Benzodiazepines for Treating Insomnia

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Benzodiazepines are a class of drugs that work on the central nervous system. While typically used to treat anxiety, panic disorder, and seizures, they have been used in the treatment of insomnia since the 1970s. Long-term use for this sleep disorder is no longer recommended, however, given the drugs' potential to be addictive.

A woman dealing with insomnia in bed
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Often more casually referred to "benzos," common drugs in this class include Valium (diazepam), Xanax (alprazolam), Ativan (lorazepam), and Klonopin (clonazepam). Doral (quazepam), Dalmadorm/Dalmane (flurazepam), Halcion (triazolam), ProSom (estazolam), are Restoril (temazepam) are those that are approved for the short-term treatment of insomnia.

How They Work

Benzodiazepines work to reduce anxiety and promote restful sleep by binding to the gamma-aminobutyric acid-A (GABA-A) receptors in the brain.

GABA is a neurotransmitter, a chemical messenger that travels between neurons. When these medications bind to GABA receptors, it calms the nervous system, inducing sedation, relaxing muscles, and helping to alleviate insomnia.

Side Effects

Benzodiazepines cause fatigue, mental fogginess, and altered motor control that can linger on through the morning after they are taken. This can affect driving safety, job performance, and decision-making. It is important to make sure you don't take the medication too late in the evening if you have to drive in the morning.

Other common side effects include dizziness, amnesia, and difficulty thinking or reasoning. Talk to your healthcare provider if these side effects are bothersome as other medication can be used.

Warnings and Precautions

Take the drug you are prescribed exactly as directed. Never increase the dose or frequency without your healthcare provider's OK.

Benzodiazepines should not be taken with alcohol or other sedating drugs. In particular, do not mix benzodiazepines with opioids, which are commonly found in prescription pain medications and cough syrups. Taking benzos with opioids can have serious side effects, including slowed or difficult breathing and even death.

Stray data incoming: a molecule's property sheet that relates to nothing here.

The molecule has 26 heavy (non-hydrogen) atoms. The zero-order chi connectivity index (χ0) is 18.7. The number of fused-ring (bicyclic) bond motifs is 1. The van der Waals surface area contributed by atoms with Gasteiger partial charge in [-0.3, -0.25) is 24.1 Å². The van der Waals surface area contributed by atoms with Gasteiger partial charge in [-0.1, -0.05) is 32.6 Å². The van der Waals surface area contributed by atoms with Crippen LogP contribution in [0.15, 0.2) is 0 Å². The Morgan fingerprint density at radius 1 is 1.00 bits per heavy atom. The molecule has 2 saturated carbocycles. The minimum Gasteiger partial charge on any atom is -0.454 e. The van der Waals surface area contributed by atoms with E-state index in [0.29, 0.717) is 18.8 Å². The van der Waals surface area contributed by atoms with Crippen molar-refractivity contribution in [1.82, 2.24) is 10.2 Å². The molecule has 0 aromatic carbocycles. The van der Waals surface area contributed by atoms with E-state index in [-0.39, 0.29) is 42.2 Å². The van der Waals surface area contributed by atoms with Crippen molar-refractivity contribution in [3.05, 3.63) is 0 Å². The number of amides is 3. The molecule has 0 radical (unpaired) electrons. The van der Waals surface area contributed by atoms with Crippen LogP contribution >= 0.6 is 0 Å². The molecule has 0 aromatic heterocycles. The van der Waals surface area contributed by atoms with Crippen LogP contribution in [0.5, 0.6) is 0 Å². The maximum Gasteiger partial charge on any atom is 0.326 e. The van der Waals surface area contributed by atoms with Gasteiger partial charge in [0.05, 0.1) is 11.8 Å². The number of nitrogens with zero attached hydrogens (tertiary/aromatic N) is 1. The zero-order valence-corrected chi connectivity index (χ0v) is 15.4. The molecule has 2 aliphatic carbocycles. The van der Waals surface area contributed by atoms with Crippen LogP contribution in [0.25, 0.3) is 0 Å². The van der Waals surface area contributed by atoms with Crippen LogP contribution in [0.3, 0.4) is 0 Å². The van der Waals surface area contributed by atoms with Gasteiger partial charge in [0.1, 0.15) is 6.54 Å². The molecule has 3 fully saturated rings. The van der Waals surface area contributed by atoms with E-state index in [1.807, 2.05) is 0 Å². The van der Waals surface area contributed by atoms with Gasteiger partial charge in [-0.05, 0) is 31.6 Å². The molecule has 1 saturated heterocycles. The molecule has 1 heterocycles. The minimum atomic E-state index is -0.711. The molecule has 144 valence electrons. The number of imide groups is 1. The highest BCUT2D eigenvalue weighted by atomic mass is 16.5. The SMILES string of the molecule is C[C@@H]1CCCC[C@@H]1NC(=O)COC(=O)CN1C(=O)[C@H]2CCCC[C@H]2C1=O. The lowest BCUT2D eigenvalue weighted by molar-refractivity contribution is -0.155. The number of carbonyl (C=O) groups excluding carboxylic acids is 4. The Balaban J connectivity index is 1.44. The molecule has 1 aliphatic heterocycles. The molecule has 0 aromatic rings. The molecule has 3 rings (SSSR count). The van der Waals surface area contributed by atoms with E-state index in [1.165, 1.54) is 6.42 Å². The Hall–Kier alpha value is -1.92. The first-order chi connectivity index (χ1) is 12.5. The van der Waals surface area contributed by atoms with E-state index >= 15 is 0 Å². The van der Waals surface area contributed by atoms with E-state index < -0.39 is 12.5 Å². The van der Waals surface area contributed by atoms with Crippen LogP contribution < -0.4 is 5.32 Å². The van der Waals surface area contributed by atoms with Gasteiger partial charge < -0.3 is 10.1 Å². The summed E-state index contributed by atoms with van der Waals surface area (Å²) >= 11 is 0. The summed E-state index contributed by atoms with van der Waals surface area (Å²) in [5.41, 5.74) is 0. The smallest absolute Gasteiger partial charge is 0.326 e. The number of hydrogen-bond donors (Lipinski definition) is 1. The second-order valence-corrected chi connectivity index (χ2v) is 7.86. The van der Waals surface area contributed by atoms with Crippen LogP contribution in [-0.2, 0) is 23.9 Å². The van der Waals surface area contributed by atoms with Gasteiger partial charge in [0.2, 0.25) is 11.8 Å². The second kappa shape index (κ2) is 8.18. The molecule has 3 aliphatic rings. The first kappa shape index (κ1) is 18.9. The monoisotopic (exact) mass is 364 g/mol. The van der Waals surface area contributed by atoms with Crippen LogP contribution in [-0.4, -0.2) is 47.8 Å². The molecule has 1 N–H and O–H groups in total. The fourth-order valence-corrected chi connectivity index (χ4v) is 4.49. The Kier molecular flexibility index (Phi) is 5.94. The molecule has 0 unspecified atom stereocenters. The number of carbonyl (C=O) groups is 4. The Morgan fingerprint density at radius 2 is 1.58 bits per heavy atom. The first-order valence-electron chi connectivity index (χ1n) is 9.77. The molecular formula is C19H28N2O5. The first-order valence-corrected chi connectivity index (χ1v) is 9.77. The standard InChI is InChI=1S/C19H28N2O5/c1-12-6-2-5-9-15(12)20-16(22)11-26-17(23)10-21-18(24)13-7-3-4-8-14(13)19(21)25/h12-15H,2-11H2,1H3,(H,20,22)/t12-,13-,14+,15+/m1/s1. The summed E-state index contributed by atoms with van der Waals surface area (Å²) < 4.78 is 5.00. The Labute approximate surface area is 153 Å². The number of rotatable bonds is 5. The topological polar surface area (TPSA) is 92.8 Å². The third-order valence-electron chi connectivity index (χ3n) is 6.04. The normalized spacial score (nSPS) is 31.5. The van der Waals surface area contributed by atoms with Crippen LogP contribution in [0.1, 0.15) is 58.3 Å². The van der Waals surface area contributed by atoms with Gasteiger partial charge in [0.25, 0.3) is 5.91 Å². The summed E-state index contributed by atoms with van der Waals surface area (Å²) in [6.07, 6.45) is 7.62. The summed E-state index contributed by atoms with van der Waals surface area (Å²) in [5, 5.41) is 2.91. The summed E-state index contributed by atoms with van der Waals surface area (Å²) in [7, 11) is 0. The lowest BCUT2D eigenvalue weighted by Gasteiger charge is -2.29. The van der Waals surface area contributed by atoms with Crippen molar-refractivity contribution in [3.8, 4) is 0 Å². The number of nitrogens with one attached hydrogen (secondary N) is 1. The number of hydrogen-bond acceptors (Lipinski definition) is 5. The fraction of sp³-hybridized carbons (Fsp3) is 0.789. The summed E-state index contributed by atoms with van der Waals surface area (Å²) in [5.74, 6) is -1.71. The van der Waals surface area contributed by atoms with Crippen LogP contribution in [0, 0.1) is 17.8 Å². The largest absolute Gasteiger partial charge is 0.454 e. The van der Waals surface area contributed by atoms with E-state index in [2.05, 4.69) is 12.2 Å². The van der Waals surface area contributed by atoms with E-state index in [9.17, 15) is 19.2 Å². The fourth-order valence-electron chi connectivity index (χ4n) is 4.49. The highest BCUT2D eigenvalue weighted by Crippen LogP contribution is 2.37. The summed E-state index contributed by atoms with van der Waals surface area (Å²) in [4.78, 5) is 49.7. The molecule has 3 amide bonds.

Taking benzodiazepines on a nightly basis may cause physical or psychological addiction. Long-term daily use of benzos is not recommended.

Suddenly stopping benzodiazepines after a period of daily use can lead to seizures and other physical withdrawals. Discontinuation of a drug should be done under the care of a healthcare provider, who will typically develop a plan for you to safely taper off the medication.


Benzodiazepines should not be used for treating insomnia under certain conditions. Pregnant women, for example, should not use this medication unless approved by an obstetrician.

Benzodiazepine medications should be used with caution by people:

  • Who have depression
  • With a history of alcohol, tobacco, or drug abuse
  • Who are elderly
  • With impaired breathing, liver, or kidney function

A Word From Verywell

Difficulty sleeping can have a negative impact on your daily life and mental health. While benzodiazepines can be an effective treatment for occasional insomnia, long-term daily use can cause physical dependence, putting you at risk for severe and possible life-threatening withdrawals upon stopping.

If you are currently taking benzos for sleep, talk to your healthcare provider about safely discontinuing their use and switching to other non-benzodiazepine medications for insomnia that may be safer for long-term use. In addition, cognitive-behavioral therapy has been shown to be effective in the treatment of insomnia.

5 Sources
Verywell Health uses only high-quality sources, including peer-reviewed studies, to support the facts within our articles. Read our editorial process to learn more about how we fact-check and keep our content accurate, reliable, and trustworthy.
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  2. Asnis GM, Thomas M, Henderson MA. Pharmacotherapy treatment options for insomnia: a primer for clinicians. Int J Mol Sci. 2015;17(1). pii: E50. doi:10.3390/ijms17010050

  3. Atkin T, Comai S, Gobbi G. Drugs for insomnia beyond benzodiazepines: pharmacology, clinical applications, and discovery. Pharmacol Rev. 2018;70(2):197-245. doi:10.1124/pr.117.014381

  4. U.S. Food and Drug Administration. FDA drug safety communication: FDA warns about serious risks and death when combining opioid pain or cough medicines with benzodiazepines; requires its strongest warning.

  5. Trauer JM, Qian MY, Doyle JS, Rajaratnam SM, Cunnington D. Cognitive behavioral therapy for chronic insomnia: a systematic review and meta-analysis. Ann Intern Med. 2015;163(3):191-204. doi:10.7326/M14-2841

By Brandon Peters, MD
Brandon Peters, MD, is a board-certified neurologist and sleep medicine specialist.